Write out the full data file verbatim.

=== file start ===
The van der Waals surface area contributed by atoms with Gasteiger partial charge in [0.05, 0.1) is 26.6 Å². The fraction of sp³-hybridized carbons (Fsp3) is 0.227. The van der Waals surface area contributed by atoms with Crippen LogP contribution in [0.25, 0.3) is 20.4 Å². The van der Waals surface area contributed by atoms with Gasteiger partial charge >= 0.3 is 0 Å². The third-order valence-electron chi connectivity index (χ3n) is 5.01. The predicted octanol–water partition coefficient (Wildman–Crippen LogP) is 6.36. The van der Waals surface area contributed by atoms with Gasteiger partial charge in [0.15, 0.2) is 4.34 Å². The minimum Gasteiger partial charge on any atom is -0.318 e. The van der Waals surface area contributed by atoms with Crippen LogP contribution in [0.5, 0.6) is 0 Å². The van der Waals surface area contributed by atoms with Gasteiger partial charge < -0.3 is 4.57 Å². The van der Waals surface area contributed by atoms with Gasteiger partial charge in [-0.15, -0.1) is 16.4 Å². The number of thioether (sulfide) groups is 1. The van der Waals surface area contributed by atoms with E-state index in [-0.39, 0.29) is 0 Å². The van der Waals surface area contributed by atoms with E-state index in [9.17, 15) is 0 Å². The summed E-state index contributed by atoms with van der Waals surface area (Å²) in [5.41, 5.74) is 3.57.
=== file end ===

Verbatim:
The van der Waals surface area contributed by atoms with Gasteiger partial charge in [0.05, 0.1) is 26.6 Å². The fraction of sp³-hybridized carbons (Fsp3) is 0.227. The van der Waals surface area contributed by atoms with Crippen LogP contribution in [0.25, 0.3) is 20.4 Å². The van der Waals surface area contributed by atoms with Gasteiger partial charge >= 0.3 is 0 Å². The third-order valence-electron chi connectivity index (χ3n) is 5.01. The predicted octanol–water partition coefficient (Wildman–Crippen LogP) is 6.36. The van der Waals surface area contributed by atoms with Gasteiger partial charge in [0.15, 0.2) is 4.34 Å². The minimum Gasteiger partial charge on any atom is -0.318 e. The van der Waals surface area contributed by atoms with Crippen LogP contribution in [0.5, 0.6) is 0 Å². The van der Waals surface area contributed by atoms with Gasteiger partial charge < -0.3 is 4.57 Å². The van der Waals surface area contributed by atoms with Gasteiger partial charge in [-0.15, -0.1) is 16.4 Å². The number of thioether (sulfide) groups is 1. The van der Waals surface area contributed by atoms with E-state index in [-0.39, 0.29) is 0 Å². The van der Waals surface area contributed by atoms with E-state index in [9.17, 15) is 0 Å². The summed E-state index contributed by atoms with van der Waals surface area (Å²) in [5.41, 5.74) is 3.57.